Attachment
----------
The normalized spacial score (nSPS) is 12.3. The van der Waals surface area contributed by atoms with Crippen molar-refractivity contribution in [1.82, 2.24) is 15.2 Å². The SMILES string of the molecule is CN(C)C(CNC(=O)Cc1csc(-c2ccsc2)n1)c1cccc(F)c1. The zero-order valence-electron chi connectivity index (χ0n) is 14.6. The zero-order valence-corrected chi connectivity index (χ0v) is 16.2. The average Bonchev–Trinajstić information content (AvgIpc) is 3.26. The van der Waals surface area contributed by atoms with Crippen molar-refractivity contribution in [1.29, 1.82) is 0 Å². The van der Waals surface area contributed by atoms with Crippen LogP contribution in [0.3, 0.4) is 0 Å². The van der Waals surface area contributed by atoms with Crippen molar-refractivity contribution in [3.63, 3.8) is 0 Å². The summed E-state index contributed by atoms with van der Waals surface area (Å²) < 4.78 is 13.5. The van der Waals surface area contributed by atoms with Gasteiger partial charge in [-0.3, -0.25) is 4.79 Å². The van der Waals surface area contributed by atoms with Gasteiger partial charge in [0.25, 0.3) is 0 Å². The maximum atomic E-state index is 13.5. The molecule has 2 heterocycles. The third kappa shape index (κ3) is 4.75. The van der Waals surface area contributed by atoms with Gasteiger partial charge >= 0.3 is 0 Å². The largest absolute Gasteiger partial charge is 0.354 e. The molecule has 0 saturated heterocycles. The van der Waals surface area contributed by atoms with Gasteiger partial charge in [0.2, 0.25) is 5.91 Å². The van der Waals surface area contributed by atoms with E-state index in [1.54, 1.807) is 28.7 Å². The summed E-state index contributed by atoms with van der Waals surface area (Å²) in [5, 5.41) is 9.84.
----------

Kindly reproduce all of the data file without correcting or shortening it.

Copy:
The normalized spacial score (nSPS) is 12.3. The van der Waals surface area contributed by atoms with Crippen molar-refractivity contribution in [1.82, 2.24) is 15.2 Å². The SMILES string of the molecule is CN(C)C(CNC(=O)Cc1csc(-c2ccsc2)n1)c1cccc(F)c1. The zero-order valence-electron chi connectivity index (χ0n) is 14.6. The zero-order valence-corrected chi connectivity index (χ0v) is 16.2. The average Bonchev–Trinajstić information content (AvgIpc) is 3.26. The van der Waals surface area contributed by atoms with Crippen molar-refractivity contribution in [1.29, 1.82) is 0 Å². The van der Waals surface area contributed by atoms with Crippen LogP contribution in [0.3, 0.4) is 0 Å². The van der Waals surface area contributed by atoms with Crippen molar-refractivity contribution in [3.63, 3.8) is 0 Å². The summed E-state index contributed by atoms with van der Waals surface area (Å²) < 4.78 is 13.5. The van der Waals surface area contributed by atoms with Gasteiger partial charge in [-0.3, -0.25) is 4.79 Å². The van der Waals surface area contributed by atoms with Gasteiger partial charge in [0.25, 0.3) is 0 Å². The maximum atomic E-state index is 13.5. The molecule has 2 heterocycles. The third kappa shape index (κ3) is 4.75. The van der Waals surface area contributed by atoms with Gasteiger partial charge >= 0.3 is 0 Å². The largest absolute Gasteiger partial charge is 0.354 e. The molecule has 0 saturated heterocycles. The van der Waals surface area contributed by atoms with Gasteiger partial charge in [0.2, 0.25) is 5.91 Å². The van der Waals surface area contributed by atoms with E-state index in [1.54, 1.807) is 28.7 Å². The summed E-state index contributed by atoms with van der Waals surface area (Å²) in [5, 5.41) is 9.84.